Automatically Publishing to Social Networks

An article looking at your options for automatically publishing your website content updates to social networks like Facebook, Twitter, and LinkedIn.

Introduction

If you run a website, you want your readers to be able to be notified about new content as soon as you publish it. Rather than coming back to visit your site periodically to see if there is any new content, people are more inclined to consume these updates via an automated feed mechanism.

Traditionally this has been an RSS or Atom feed. You readers add your feed to their favourite RSS reader, and when they refresh their feeds you newly published content will appear in summary form along with a link back to the original content on your site for the reader to click through to. This is still a very important mechanism for any site.

However many people are not using RSS feed readers, but instead:

  1. Look at news aggregation sites like Digg and Technorati.
  2. Follow people on Twitter.
  3. Connect to people on Facebook and LinkedIn, or become fans of pages on Facebook.

In this article, I will show you how you can use your existing RSS/Atom site feed to auto-publish to these services, to publish your updates into the social network as widely as possible. While the list of services we will publish to will not be exhaustive, it will cover most of the big networks out there presently:

  • Facebook
  • Twitter
  • LinkedIn
  • Digg
  • Technorati

Publishing to Facebook with RSS Graffiti

Graffiti is writing on walls. RSS Graffiti allows you to write on Facebook walls. It is a plug-in for Facebook that consumes RSS feeds and publishes them to targeted walls, be they personal profile walls or Facebook page walls.

The basic flow is as follows:

  1. You publish new content on your site, which is included in your RSS/Atom feed.
  2. RSS Graffiti inspects your feed on a periodic basis (you can configure this once you install RSS Graffiti on your Facebook account).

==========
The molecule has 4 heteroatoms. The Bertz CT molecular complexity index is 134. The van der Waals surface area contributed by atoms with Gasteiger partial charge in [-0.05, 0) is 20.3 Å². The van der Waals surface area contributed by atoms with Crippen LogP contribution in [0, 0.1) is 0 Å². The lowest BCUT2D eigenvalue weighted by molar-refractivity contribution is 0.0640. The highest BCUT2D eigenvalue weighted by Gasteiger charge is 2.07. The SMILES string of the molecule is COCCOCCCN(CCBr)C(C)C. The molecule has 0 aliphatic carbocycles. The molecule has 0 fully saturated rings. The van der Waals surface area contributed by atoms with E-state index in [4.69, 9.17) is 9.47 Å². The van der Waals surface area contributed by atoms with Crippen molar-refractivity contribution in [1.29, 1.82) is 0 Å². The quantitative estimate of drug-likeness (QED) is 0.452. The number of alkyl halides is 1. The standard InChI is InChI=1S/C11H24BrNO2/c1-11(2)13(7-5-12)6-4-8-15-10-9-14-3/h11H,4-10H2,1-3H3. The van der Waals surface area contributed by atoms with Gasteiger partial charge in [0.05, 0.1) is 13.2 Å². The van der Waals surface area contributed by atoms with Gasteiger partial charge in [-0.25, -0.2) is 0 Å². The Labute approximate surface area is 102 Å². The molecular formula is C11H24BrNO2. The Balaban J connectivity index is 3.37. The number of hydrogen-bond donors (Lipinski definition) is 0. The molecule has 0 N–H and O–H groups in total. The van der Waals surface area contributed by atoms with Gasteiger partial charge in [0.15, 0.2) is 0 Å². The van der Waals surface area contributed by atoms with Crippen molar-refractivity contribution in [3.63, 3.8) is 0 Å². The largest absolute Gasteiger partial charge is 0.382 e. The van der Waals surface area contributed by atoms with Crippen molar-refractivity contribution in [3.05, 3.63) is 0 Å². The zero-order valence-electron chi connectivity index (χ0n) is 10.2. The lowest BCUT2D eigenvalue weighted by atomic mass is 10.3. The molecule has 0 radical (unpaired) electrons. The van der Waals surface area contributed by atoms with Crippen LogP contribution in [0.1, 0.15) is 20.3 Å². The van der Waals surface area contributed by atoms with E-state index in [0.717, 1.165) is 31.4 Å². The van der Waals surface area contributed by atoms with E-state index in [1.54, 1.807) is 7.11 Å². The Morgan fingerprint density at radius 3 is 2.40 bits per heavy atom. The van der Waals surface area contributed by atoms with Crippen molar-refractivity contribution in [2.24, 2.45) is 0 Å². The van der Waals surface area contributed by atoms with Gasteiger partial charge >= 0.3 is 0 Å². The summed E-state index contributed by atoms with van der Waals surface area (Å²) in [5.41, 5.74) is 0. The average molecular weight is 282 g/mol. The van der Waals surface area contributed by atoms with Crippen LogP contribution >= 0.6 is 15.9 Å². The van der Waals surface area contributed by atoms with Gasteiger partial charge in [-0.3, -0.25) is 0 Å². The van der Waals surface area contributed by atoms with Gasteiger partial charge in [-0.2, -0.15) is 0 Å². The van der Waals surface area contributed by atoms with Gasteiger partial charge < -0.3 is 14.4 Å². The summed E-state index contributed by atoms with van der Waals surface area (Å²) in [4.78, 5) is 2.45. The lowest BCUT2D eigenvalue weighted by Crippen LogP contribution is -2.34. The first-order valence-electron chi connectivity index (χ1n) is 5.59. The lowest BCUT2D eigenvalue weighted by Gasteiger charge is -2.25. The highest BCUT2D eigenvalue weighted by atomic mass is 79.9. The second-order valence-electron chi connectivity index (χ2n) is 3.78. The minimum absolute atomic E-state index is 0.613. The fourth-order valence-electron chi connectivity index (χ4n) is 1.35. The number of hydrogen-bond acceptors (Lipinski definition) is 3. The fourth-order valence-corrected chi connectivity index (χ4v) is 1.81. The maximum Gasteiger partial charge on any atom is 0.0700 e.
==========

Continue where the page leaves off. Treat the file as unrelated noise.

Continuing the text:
3. RSS Graffiti then publishes the new content to you wall, with a link back to the original content on your site.
  4. All of your Facebook friends (or Facebook page fans) are notified in their Facebook news feeds of your new content.

You can install this plug-in for Facebook from here:

RSS Graffiti

Publishing to Twitter with Twitter Feed

In many ways, Twitter is becoming the natural successor to RSS. Many have started to argue that it will replace it (see for example Rest in Peace, RSS). People follow you on Twitter, then when they load up their favourite Twitter client (a huge amount of which are running on handset devices), they are notified of your latest content via a "tweet". There are limitations however:

  1. Twitter only allows 140 characters per tweet.
  2. Twitter will not read from an RSS feed directly.

To work around these limitations, you can use Twitter Feed:

Twitter Feed

Twitter Feed will read your RSS feed periodically (again, configurable), and post these updates to your Twitter account via the Twitter API. Twitter Feed will ensure that each tweet is kept within the 140 character limit, which will include the title of your new content, perhaps the first few characters of the content, and then a link to the content. The beauty is that Twitter Feed will use a URL shortener service like Bit.ly to shorten your content URLs to help them fit within the 140 character limit.